This post, authored by Kirk Watkins and Christy Dupriest, was first published here on June 3 as a Womble Carlyle Case Alert.

In two decisions with immediate and potentially far-reaching consequences, the Supreme Court yesterday unanimously overturned two Federal Circuit decisions.  These decisions continue the trend of the Roberts Court, which has repeatedly overturned or vacated Federal Circuit jurisprudence.[1]  These decisions demonstrate the Court’s apparent intent to pull back on the protection offered by patents, and make it easier for alleged infringers to successfully challenge the validity of patents.  With a more exacting indefiniteness standard and a more limited induced infringement doctrine, competitors and accused infringers now have even more arrows in the quiver to challenge patent owners in litigation.
Nautilus, Inc. v. Biosig InstrumentsInc.
In Nautilus, Inc. v. Biosig Instruments, Inc., No. 13-369, the Court unanimously struck down the Federal Circuit’s long-standing rule that a claim passes the indefiniteness standard set forth in 35 U.S.C. § 112, ¶ 2 so long as the claim is “amenable to construction” and the claim, as construed, is not “insolubly ambiguous.”  The Supreme Court replaced this amorphous standard with a new “reasonable certainty” test, stating as follows:
[W]e read §112, ¶2 to require that a patent’s claims, viewed in the light of the specification and prosecution history, inform those skilled in the art about the scope of the invention with reasonable certainty.
Id., at 11 (emphasis added). 
In doing so, the Court recognized that “the definiteness requirement must take into account the inherent limitations of language,” and that a “modicum of uncertainty . . . is the ‘price of ensuring the appropriate incentives for innovation.’”  Id., at 9, citing Festo Corp. v. Shoketsu Kinzoku Kogyo Kabushiki Co., 535 U.S. 722, 731-32 (2002).  The Court reasoned, however, that “any person skilled in the art” must be enabled to make and use the invention (Id., at 8) and that precision is necessary to apprise “the public of what is still open to them.”  Id., at 10 (citations omitted).  The Supreme Court reasoned that the newly articulated standard “mandates clarity, while recognizing that absolute precision is unattainable.”  Id., at 11.
Nautilus has an immediate effect on patent prosecution and litigation strategies.  The Court specifically stated that it was aware that patent attorneys and applicants were incentivized to inject ambiguity into patent claims and it was eliminating that temptation..
Id. at 10.  Moreover, it appears that this new indefiniteness standard will shift the burden in litigation from the accused infringer (struggling to focus the court on imprecise language and the potential harm of dual meanings) to the patentee to ensure that the court will find the boundaries of the patent reasonably certain. Courts must focus on whether the patentee has been sufficiently clear in expressing claim terms to enable any person of skill in the art to practice the invention.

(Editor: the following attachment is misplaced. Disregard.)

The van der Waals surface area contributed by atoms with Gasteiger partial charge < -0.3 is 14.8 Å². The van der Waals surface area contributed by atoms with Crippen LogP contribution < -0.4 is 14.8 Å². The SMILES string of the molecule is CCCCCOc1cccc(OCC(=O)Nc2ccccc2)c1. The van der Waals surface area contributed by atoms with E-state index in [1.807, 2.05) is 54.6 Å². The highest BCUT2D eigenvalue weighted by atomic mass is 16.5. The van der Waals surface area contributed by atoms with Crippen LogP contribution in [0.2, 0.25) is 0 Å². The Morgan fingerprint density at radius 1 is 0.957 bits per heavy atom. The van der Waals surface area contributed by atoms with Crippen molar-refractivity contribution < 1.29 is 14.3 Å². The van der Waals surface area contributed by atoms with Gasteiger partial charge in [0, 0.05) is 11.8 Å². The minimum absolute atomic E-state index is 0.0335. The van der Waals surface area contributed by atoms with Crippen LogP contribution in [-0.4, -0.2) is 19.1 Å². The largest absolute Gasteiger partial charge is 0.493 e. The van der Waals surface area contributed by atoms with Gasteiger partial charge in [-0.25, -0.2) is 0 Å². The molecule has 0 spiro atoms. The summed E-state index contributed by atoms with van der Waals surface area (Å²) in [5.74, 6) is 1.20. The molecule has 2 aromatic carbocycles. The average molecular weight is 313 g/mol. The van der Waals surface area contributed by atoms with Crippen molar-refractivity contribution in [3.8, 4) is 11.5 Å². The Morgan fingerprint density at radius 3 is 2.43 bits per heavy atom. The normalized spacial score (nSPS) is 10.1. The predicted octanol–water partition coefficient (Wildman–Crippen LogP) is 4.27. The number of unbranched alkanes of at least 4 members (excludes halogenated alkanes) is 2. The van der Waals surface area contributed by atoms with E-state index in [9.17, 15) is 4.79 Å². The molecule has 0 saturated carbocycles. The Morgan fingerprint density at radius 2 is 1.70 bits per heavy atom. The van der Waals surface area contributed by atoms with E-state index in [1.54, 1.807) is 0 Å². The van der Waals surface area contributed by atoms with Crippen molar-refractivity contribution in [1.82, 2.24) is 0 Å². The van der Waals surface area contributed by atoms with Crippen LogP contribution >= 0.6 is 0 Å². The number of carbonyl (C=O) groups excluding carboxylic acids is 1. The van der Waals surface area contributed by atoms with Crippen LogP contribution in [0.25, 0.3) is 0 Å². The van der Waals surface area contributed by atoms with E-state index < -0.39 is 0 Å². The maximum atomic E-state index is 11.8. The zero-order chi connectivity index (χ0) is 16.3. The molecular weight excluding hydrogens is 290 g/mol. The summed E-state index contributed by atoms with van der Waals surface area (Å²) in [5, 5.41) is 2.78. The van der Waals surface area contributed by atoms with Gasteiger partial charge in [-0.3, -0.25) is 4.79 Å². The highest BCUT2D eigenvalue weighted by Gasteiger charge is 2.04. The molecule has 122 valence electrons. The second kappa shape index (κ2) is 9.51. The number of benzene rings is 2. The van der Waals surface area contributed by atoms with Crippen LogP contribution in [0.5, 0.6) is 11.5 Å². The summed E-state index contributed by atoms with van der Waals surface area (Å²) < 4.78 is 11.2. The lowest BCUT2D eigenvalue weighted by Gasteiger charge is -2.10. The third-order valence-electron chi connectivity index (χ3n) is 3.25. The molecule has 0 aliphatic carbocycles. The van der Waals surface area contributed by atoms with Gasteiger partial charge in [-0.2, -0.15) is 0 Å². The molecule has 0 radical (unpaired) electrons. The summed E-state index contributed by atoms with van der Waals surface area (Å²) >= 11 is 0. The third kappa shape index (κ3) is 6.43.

The business consequences may extend much further than the future approach to prosecution and the current approach to patent litigation.  Business models designed to capitalize on broad imprecise claim language, whether by purchasing or prosecuting patents, may have devalued portfolios and upended plans.  In addition to providing enterprises and experimenters with a compass to navigate the sea, there may be a number of submarines that have suddenly lost bearings or realized their torpedoes may have been disarmed.
Limelight Networks v. Akamai Techs.
In Limelight Networks v. Akamai Techs., No. 12-786, the Court unanimously rejected the Federal Circuit’s recent expansion of the inducement doctrine for method patents and lenient standard for proof of induced infringement with a far more rigid one. 
The Patent Act provides that “[w]hoever actively induces infringement of a patent shall be liable as an infringer.”  35 U.S.C. § 271(b).  From this rule, the Federal Circuit developed a permissive standard for proof of induced infringement, stating that “[i]It is not necessary to prove that all the steps were committed by a single entity;” instead, “a party who performs some of the steps itself and induces another to perform the remaining steps that constitute infringement has precisely the same impact on the patentee as a party who induces a single person to carry out all of the steps,” and thus is an equitable expansion of patentees’ avenues for assertions of inducement liability.  Akamai Techs., Inc. v. Limelight Networks, Inc., 692 F.3d 1301, 1306, 1309 (Fed. Cir. 2012).  The Supreme Court disagreed, noting that the Federal Circuit’s own precedent makes underlying direct infringement a prerequisite to a finding of induced infringement.  Limelight Networks at 5. 
Despite reversing this decision, the Supreme Court recognized and concurred with the motivating policy concern underlying the Federal Circuit’s decision – that “a would-be infringer” could evade liability “by dividing performance of a method patent’s steps with another whom the defendant neither directs nor controls.”  Id. at 10.  However, the Supreme Court held that the cause of this concern is the Federal Circuit’s own strict “single actor” rule for determining direct infringement as set forth in Muniauction, Inc. v. Thomson Corp., 532 F.3d 1318 (Fed. Cir. 2009).[2]  Id.  The Supreme Court refused to create a rule that is “untethered to the statutory text and difficult for the lower courts to apply consistently” simply to alleviate this equitable concern.  Id.
On remand, the Federal Circuit may decide to consider a loosening of its strict single-actor rule for direct infringement to bring the principles of induced infringement more in line with the common traditions of respondeat superior liability.
The final word has not yet been spoken on how the doctrine of induced infringement will be practically applied in light of the Supreme Court’s decision in Limelight and whether a reciprocal adjustment to the “single actor” rule for direct infringement under § 271(a) to account for the equitable concerns will result from the Federal Circuit’s review of this case on remand.  In the mean time, the Supreme Court has upped the ante on parties claiming induced infringement.

[1] To date, the Roberts Court has reversed the Federal Circuit ten times, vacated its decision four times, affirmed but changed the applicable standard twice, and affirmed three times.   See Herman, Barry and Christine Dupriest, Viewpoint: Roberts Court Reins in the Federal Circuit, The Recorder, May 29, 2014.

[2] There, the Federal Circuit held that a method’s steps have not been performed as claimed by the patent unless all are attributable to the same defendant, either because the defendant actually performed the steps or because he directed or controlled others who performed them.  Muniauction, 532 F. 3d at 1329-30.